13. Nunomura, M., & Oliveira, M. S. (2011). PARENTS ’ SUPPORT IN THE SPORTS CAREER OF YOUNG GYMNASTS. Science of Gymnastics Journal, 5(1), 5–17.
14. Brown, L., & Weir, J. P. (2001). Procedures Recommendation I: Accurate Assessment Of Muscular Strength And Power. Journal of Exercise Physiology, 4(3), 1–21.
15. Jackson, A.S; Pollock, M. . (1978). Generalized equations for predicting body density of men. British Journal of Nutrition, 40(3), 497–504.
16. R. Malina, A. Baxter-Jones, N. Armstrong, Beunen, G. P., Caine, D., Daly, R. M., Lewis, R. D., Rogol, A. D., & Russell, K. (2013). Role of Intensive Training in the Growth and Maturation of Artistic Gymnasts. Sports Medicine, 43(9), 783–802.
17. Achten, J., & Jeukendrup, A. E. (2004). Optimizing Fat Oxidation Through Exercise and Diet. Nutrition, 20(7–8), 716–727.
18. Gufford, B. T., Miller, N. J., Miller, D. W., Vennerstrom, J. L., & Robinson, D. H. (2010). Physicochemical Characterization of Creatine N -Methylguanidinium Salts. Journal of Dietary Supplements, 7(3), 240–252.
19. Knapik, J. J., Steelman, R. A., Hoedebecke, S. S., Austin, K. G., Farina, E. K., & Lieberman, H. R. (2015). Prevalence of Dietary Supplement Use by Athletes : Systematic Review and Meta-Analysis. Sports Medicine, 46(1), 103–123.
20. Santana, J.O; França, E; Madureira, D; Rodrigues, B; Caperuto, E. C. (2018). Combined Effect of Creatine Monohydrate or Creatine Hydrochloride and Caffeine Supplementation in Runners’Performance and Body Composition. Revista Brasileira de Prescrição e Fisiologia Do Exercício, 11(70), 844–854.
21. Jatoi, A., Steen, P. D., Atherton, P. J., Moore, D. F., Rowland, K. M., Adonizio, C. S., … Loprinzi, C. (2017). A double-blind, placebo-controlled randomized trial of creatine for the cancer anorexia/weight loss syndrome (N02C4): an Alliance trial. Annals of Oncology, 28(8), 1957–1963.
22. França, E. De, Avelar, B., Yoshioka, C., Santana, J. O., Madureira, D., Rocha, L. Y., … Caperuto, É. C. (2015). Creatine HCl and Creatine Monohydrate Improve Strength but Only Creatine HCl Induced Changes on Body Composition in Recreational Weightlifters. Food and Nutrition Sciences, 6(December), 1624–1630.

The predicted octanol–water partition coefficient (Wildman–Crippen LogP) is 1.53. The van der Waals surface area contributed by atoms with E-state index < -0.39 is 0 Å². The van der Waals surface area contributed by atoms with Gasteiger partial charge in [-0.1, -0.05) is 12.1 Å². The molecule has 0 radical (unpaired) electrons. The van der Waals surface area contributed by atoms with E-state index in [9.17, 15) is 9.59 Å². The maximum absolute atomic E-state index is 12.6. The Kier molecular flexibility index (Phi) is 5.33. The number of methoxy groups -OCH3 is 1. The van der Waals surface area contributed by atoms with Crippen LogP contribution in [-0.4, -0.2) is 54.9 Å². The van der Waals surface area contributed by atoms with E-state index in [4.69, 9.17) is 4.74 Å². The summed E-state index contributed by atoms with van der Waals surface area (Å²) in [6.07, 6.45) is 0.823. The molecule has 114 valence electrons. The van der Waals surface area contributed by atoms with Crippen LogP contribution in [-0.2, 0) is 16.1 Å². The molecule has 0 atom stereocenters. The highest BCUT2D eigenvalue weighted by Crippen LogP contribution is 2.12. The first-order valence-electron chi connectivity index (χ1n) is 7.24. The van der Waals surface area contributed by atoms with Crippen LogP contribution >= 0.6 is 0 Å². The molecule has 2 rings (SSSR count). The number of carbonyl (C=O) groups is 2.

23. Buford, T. W., Kreider, R. B., Stout, J. R., Greenwood, M., Campbell, B., Spano, M., … Antonio, J. (2007). Journal of the International Society International Society of Sports Nutrition position stand : creatine supplementation and exercise. Journal of the International Society of Sports Nutrition, 8, 1–8.
24. Cooper, R., Naclerio, F., Allgrove, J., & Jimenez, A. (2012). Creatine supplementation with specific view to exercise / sports performance : an update. Journal of the International Society of Sports Nutrition, 9(1), 1.
25. Brilla, L. R., Giroux, M. S., Taylor, A., & Knutzen, K. M. (2003). Magnesium-Creatine Supplementation Effects on Body Water. Metabolism, 52(9), 1136–1140.
26. Easton, C., Turner, S., & Pitsiladis, Y. P. (2007). Creatine and Glycerol Hyperhydration in Trained Subjects Before Exercise in the Heat. International Journal of Sport Nutrition and Exercise Metabolism, 17(1), 70–91.
27. Powers, M. E., Arnold, B. L., Weltman, A. L., Perrin, D. H., Mistry, D., Kahler, D. M., … Volek, J. (2003). Creatine Supplementation Increases Total Body Water Without Altering Fluid Distribution. Journal of Athletic Training, 38(1), 44–50.
28. Volek, J. S., Mazzetti, S. A., Farquhar, W. B., Barnes, B. R., Omez, A. N. A. L. G., & Kraemer, W. J. (2001). Physiological responses to short-term exercise in the heat after creatine loading. Medicine and Science in Sports and Exercise, 33(7), 1101–1108
29. Gann, J. J., Mckinley-barnard, S. K., Andre, T. L., Schoch, R. D., & Willoughby, D. S. (2015). Effects of a traditionally-dosed creatine supplementation protocol and resistance training on the skeletal muscle uptake and whole-body metabolism and retention of creatine in males. Journal of International Society of Sports Nutrition, 12(Suppl 1), 1–2.
30. Schoeller, D. A., van Santen, E., Peterson, D. W., Dietz, W., Jaspan, J., & Klein, P. D. (1980). Total body water measurement in humans with 180 and 2H labeled water. The American Journal of Clinical Nutrition, 33(12), 2686–2693.
31. Deminice, R., Rosa, F. T., Franco, G. S., Jordao, A. A., & de Freitas, E. C. (2013). Effects of creatine supplementation on oxidative stress and in fl ammatory markers after repeated-sprint exercise in humans. Nutrition, 29(9), 1127–1132.
32. Francaux, M., & Poortmans, J. R. (2006). Side Effects of Creatine Supplementation in Athletes. International Journal of Sports Physiology and Performance, 1(4), 311–323.
33. Jäger, R., Harris, R. C., Purpura, M., & Francaux, M. (2007). Comparison of new forms of creatine in raising plasma creatine levels. Journal of the International Society of Sports Nutrition, 4(1), 1–5.
34. European Pharmacopea. (2011), acessed to 06/01/2017. Retrieved from

Terms of Use/Privacy Policy/ Disclaimer/ Other Policies:
You agree that by using our site, you have read, understood, and agreed to be bound by all of our terms of use/privacy policy/ disclaimer/ other policies (click here for details).

This work and its PDF file(s) are licensed under a Creative Commons Attribution-NonCommercial 4.0 International License.